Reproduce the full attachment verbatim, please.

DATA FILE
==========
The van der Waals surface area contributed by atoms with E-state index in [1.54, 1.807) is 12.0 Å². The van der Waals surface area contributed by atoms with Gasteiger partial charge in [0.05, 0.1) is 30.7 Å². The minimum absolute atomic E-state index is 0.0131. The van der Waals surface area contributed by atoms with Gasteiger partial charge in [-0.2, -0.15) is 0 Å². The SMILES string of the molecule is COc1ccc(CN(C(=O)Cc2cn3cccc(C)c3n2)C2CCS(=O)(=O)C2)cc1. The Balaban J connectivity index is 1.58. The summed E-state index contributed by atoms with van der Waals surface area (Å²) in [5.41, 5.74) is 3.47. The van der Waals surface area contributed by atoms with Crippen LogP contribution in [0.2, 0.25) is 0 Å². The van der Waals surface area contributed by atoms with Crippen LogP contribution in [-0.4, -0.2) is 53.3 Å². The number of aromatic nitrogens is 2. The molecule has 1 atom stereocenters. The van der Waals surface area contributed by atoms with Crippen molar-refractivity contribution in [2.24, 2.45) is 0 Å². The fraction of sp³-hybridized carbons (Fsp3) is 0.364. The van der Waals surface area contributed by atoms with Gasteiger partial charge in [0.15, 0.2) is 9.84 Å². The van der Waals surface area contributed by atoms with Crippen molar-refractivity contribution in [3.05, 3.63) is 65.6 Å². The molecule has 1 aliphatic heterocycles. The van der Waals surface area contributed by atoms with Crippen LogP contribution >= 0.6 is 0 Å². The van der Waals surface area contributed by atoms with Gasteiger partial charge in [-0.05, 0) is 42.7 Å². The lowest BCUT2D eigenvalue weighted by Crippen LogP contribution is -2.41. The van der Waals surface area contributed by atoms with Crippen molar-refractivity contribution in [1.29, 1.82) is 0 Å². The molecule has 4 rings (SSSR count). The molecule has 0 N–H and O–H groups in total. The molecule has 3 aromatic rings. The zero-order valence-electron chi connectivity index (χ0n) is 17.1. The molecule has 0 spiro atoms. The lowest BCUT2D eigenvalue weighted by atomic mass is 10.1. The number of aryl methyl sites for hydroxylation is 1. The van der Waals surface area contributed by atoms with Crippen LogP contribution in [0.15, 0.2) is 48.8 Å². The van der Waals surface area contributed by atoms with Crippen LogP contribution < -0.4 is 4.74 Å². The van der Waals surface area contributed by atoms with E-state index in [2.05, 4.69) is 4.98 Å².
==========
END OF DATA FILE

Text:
The van der Waals surface area contributed by atoms with E-state index in [1.54, 1.807) is 12.0 Å². The van der Waals surface area contributed by atoms with Gasteiger partial charge in [0.05, 0.1) is 30.7 Å². The minimum absolute atomic E-state index is 0.0131. The van der Waals surface area contributed by atoms with Gasteiger partial charge in [-0.2, -0.15) is 0 Å². The SMILES string of the molecule is COc1ccc(CN(C(=O)Cc2cn3cccc(C)c3n2)C2CCS(=O)(=O)C2)cc1. The Balaban J connectivity index is 1.58. The summed E-state index contributed by atoms with van der Waals surface area (Å²) in [5.41, 5.74) is 3.47. The van der Waals surface area contributed by atoms with Crippen LogP contribution in [0.2, 0.25) is 0 Å². The van der Waals surface area contributed by atoms with Crippen LogP contribution in [-0.4, -0.2) is 53.3 Å². The number of aromatic nitrogens is 2. The molecule has 1 atom stereocenters. The van der Waals surface area contributed by atoms with Crippen molar-refractivity contribution in [2.24, 2.45) is 0 Å². The fraction of sp³-hybridized carbons (Fsp3) is 0.364. The van der Waals surface area contributed by atoms with Gasteiger partial charge in [0.15, 0.2) is 9.84 Å². The van der Waals surface area contributed by atoms with Crippen molar-refractivity contribution in [3.05, 3.63) is 65.6 Å². The molecule has 1 aliphatic heterocycles. The van der Waals surface area contributed by atoms with Crippen LogP contribution >= 0.6 is 0 Å². The van der Waals surface area contributed by atoms with Gasteiger partial charge in [-0.05, 0) is 42.7 Å². The lowest BCUT2D eigenvalue weighted by Crippen LogP contribution is -2.41. The van der Waals surface area contributed by atoms with Crippen molar-refractivity contribution in [1.29, 1.82) is 0 Å². The molecule has 4 rings (SSSR count). The molecule has 0 N–H and O–H groups in total. The molecule has 3 aromatic rings. The zero-order valence-electron chi connectivity index (χ0n) is 17.1. The molecule has 0 spiro atoms. The lowest BCUT2D eigenvalue weighted by atomic mass is 10.1. The number of aryl methyl sites for hydroxylation is 1. The van der Waals surface area contributed by atoms with Crippen LogP contribution in [0.15, 0.2) is 48.8 Å². The van der Waals surface area contributed by atoms with Crippen LogP contribution < -0.4 is 4.74 Å². The van der Waals surface area contributed by atoms with E-state index in [2.05, 4.69) is 4.98 Å².